When the original film, Star Wars: Episode IV—A New Hope, came out in 1977, it was a radical departure from idea-driven 1970s science fiction movies. Where Battle for the Planet of the Apes (1973) questioned the definition of civilization relative to concepts of war and slavery—with dialogue scenes that actually lasted longer than 30 seconds—Star Wars seemed like a two-hour cycle of rapid-fire explosions, screaming, pithy comments, passive-aggressive flirtation, whistling garbage cans, vague mystical allusions, and the occasional establishing shot.
Where Zardoz (1974) questioned the relationship between death and sex, Star Wars presented a sanitized world in which a single vanilla kiss between Luke and Leia could only be had because there was a high possibility of certain death (that is, before Lucas started to sauce it up with a love triangle in Empire and a hint of incest by the end of Jedi).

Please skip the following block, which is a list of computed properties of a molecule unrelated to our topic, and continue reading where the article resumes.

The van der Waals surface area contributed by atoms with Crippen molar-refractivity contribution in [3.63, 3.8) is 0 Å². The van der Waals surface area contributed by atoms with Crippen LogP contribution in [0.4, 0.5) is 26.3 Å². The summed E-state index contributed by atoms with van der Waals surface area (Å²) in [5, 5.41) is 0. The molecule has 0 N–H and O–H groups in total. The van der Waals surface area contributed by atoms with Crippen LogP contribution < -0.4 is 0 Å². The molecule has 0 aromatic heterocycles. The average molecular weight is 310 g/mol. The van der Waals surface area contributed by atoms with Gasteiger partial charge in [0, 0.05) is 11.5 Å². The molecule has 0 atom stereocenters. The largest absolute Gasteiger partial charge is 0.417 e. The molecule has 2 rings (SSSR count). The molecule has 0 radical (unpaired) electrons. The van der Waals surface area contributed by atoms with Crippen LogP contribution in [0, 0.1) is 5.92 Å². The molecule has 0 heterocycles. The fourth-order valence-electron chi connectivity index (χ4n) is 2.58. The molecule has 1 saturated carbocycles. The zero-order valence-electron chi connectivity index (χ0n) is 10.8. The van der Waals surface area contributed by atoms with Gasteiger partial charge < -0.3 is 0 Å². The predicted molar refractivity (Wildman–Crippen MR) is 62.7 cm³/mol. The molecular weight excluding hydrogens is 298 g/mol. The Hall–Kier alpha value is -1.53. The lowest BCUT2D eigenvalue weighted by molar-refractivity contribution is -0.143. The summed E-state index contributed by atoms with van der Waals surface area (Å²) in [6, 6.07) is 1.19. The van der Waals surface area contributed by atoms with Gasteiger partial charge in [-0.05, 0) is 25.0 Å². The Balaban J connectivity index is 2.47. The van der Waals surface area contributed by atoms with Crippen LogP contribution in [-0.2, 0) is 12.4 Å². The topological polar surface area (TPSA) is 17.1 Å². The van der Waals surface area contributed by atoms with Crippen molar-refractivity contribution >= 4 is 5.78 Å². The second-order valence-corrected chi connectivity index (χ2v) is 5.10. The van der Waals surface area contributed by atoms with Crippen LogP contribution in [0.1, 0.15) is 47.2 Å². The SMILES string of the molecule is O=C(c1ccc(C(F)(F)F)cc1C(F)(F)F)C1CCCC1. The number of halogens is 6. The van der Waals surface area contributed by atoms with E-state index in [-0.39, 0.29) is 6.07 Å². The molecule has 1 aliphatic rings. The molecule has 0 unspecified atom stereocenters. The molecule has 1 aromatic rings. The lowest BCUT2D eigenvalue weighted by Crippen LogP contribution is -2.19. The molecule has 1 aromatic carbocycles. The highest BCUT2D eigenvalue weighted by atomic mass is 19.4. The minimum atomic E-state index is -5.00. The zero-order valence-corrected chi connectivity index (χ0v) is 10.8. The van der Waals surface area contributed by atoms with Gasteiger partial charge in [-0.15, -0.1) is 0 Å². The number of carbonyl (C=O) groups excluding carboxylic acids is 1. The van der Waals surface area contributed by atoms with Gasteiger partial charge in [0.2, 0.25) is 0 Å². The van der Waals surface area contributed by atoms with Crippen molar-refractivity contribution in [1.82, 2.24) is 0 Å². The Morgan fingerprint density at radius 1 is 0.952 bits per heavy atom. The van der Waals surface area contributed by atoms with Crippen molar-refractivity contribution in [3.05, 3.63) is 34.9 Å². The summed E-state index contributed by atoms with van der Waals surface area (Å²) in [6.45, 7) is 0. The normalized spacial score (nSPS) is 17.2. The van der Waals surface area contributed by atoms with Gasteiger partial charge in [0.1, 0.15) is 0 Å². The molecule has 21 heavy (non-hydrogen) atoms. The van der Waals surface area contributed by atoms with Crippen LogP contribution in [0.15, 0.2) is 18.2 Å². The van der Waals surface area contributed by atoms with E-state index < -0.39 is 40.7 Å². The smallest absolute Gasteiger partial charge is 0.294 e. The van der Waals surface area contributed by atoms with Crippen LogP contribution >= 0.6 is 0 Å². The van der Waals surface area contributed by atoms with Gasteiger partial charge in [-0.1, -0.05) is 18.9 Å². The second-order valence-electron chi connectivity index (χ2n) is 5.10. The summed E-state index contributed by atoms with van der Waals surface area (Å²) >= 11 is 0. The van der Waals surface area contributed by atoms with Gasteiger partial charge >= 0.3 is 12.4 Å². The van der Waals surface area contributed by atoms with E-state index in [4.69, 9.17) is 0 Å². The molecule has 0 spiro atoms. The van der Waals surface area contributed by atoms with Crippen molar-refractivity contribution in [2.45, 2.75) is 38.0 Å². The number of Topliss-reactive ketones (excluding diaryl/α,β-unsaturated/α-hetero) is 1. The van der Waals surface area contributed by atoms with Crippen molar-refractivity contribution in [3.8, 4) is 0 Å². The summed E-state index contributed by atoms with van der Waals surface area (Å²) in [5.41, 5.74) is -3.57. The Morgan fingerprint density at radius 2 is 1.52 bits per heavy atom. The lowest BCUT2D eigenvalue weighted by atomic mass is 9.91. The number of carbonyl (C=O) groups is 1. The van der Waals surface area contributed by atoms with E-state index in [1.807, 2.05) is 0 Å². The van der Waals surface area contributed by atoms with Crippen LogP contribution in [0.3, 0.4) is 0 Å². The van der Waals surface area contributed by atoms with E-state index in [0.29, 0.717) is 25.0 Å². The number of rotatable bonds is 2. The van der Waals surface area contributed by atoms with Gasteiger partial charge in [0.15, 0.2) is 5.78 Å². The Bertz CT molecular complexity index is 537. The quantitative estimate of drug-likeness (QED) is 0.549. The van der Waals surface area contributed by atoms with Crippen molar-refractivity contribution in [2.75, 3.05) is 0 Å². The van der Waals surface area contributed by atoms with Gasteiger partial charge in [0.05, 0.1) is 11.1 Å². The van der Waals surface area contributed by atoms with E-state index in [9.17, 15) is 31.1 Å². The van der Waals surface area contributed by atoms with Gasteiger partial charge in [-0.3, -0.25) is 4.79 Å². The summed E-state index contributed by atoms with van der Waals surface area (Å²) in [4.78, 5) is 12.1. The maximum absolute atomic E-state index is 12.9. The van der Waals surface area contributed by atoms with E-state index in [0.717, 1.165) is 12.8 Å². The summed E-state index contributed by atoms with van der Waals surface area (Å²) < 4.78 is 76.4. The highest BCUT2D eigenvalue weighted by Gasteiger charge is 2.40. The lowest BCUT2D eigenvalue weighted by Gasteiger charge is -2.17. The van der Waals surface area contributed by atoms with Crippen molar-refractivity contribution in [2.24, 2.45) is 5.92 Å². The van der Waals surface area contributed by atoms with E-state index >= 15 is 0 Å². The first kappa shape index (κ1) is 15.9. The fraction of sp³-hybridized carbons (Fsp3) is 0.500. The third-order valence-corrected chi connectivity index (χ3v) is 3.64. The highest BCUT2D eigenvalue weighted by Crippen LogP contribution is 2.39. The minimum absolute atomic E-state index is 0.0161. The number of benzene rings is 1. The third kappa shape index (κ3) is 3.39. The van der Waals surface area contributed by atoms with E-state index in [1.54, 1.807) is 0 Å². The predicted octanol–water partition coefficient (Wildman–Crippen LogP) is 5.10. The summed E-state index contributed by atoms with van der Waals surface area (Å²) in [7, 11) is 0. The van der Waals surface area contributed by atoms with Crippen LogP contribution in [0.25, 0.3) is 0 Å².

And while Logan’s Run (1976), probably the most intelligent of all sci-fi films that decade, explored disturbing ideas of ageism, utopia, and conformity, Star Wars was mostly Joseph Campbell for Dummies, a pared down, linear “hero’s journey” as experienced by a cute-as-a-button teenager from a Midwestern farm—Kurosawa’s Hidden Fortress with one-sixteenth of the complexity and no Toshiro Mifune.